Some of your most famous characters aren’t named or their name changes throughout the story. Can you explain the choice to not provide a name for the narrators or protagonists?
To me a name is the most-abstract and arbitrary aspect of any character or person. Even my named characters have allegorical names or names I blithely pulled from my collection of phone books. Between drafts of a story or book I’ll change the names to negate my attachment to the characters. What’s memorable is what characters do. Their actions. The way a character demonstrates his/her intelligence and character. Verbs create good fiction, not adjectives, and certainly not proper nouns.
BAM: Some of your stories are uniquely structured, in particular Invisible Monsters Remix. What’s the significance of using nonlinear storytelling throughout the novel? Is it, in and of itself, a plot device, or is it meant to make the reader feel a certain way?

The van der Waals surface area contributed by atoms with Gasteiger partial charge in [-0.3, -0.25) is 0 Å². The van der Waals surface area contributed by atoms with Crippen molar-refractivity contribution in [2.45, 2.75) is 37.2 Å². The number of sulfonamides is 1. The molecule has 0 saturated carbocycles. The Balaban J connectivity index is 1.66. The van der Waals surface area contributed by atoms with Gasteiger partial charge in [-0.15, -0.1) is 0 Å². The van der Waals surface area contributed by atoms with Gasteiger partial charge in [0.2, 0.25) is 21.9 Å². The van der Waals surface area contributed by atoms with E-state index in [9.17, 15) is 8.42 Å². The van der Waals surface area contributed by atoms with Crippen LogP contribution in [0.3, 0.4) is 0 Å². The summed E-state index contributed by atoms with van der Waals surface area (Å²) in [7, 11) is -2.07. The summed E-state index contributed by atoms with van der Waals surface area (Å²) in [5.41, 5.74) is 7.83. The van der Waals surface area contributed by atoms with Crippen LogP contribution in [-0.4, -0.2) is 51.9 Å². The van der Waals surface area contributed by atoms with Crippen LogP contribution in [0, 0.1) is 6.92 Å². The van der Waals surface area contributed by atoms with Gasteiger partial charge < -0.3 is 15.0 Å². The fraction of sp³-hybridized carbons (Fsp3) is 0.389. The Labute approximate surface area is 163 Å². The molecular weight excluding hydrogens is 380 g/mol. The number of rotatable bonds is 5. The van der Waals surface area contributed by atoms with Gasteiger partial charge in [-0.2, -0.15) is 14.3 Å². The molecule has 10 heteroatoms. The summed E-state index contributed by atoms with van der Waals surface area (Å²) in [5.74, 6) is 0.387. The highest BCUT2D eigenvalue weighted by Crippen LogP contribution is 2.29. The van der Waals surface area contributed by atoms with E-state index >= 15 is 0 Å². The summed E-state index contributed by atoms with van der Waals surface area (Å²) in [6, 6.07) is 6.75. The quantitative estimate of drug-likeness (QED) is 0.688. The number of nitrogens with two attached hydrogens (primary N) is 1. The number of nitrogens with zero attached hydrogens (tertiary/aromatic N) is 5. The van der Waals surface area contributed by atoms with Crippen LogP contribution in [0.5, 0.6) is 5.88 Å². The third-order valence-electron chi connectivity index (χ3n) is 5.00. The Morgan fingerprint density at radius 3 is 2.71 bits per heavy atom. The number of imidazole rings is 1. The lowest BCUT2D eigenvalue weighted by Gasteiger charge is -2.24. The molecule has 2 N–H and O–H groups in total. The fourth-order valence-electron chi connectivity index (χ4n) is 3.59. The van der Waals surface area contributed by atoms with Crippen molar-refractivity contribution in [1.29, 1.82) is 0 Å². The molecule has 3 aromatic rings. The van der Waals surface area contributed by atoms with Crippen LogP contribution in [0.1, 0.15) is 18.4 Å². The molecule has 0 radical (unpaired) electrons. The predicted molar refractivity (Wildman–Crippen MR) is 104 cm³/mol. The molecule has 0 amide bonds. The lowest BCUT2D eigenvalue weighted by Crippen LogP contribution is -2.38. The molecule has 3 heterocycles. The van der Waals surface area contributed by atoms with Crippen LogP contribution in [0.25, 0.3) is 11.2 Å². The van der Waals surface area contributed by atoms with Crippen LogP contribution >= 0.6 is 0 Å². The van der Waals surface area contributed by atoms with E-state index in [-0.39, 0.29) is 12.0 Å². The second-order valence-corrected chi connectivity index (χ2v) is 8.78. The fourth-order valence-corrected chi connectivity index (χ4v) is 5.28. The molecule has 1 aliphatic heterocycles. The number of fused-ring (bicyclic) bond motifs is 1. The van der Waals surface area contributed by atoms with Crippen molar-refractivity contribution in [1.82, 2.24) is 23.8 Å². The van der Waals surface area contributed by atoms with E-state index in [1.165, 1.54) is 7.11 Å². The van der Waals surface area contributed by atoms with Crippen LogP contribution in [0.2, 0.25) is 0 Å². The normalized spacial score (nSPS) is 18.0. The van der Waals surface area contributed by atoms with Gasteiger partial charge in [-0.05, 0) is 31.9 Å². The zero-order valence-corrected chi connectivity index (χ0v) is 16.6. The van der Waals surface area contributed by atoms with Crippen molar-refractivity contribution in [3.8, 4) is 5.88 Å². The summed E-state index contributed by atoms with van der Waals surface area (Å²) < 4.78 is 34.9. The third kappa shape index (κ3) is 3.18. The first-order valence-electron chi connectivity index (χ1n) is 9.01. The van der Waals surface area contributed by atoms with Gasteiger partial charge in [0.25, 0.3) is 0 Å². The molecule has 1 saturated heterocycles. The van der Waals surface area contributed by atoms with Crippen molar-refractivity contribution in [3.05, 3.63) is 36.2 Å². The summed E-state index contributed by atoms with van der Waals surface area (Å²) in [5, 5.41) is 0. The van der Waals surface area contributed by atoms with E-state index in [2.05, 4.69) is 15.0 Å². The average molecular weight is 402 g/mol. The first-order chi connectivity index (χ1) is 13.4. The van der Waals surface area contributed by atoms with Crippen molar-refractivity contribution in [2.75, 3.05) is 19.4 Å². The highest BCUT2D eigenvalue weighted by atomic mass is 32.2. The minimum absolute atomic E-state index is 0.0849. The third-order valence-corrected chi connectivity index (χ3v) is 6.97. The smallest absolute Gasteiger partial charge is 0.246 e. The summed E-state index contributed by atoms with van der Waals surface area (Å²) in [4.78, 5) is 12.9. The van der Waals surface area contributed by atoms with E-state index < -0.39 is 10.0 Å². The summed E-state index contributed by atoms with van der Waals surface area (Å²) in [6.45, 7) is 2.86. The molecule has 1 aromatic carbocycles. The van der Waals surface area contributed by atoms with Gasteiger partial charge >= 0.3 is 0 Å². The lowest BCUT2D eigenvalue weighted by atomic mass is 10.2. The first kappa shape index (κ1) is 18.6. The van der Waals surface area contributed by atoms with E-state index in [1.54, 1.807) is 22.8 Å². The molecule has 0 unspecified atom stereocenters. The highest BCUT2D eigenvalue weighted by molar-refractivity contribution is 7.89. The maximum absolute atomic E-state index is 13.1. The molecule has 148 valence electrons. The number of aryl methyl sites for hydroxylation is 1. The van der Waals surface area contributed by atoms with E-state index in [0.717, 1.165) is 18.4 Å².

Invisible Monsters Redux is the best example of how I always exploit the strengths of a medium, and use non-fiction devices to make an outlandish story seem plausible. The inspiration for the book hit me while reading Vogue magazine at the Laundromat – Vogue being the only reading material on hand. I loved the fashion-speak hyperbole in the copy, and how stories “jumped” forward and backward in an issue, forcing the reader to hunt through a forest of un-numbered pages and perfume ads in order to finish reading. It was chaos, but it was something only a printed paper medium could offer. Any electronic medium makes links and jumping effortless. I wanted to give the hunting reader a glimpse of hidden things while he/she searched for the next thread. Likewise, in the Fight Club 2 graphic novel I could use more visual elements – ones that would be too challenging for film – because comics have a sense of cartoony unreality. My dying child soldiers, for instance, would never work on film because they’d overwhelm the viewer. But the artist Cameron Stewart depicted them as tragic, noble and heroic without exhausting the readers’ emotions.
BAM: In many of your novels, you have a strong reaction to consumerism. Are you trying to make a personal statement or are you generally using satire as a means to create a running commentary about modern society?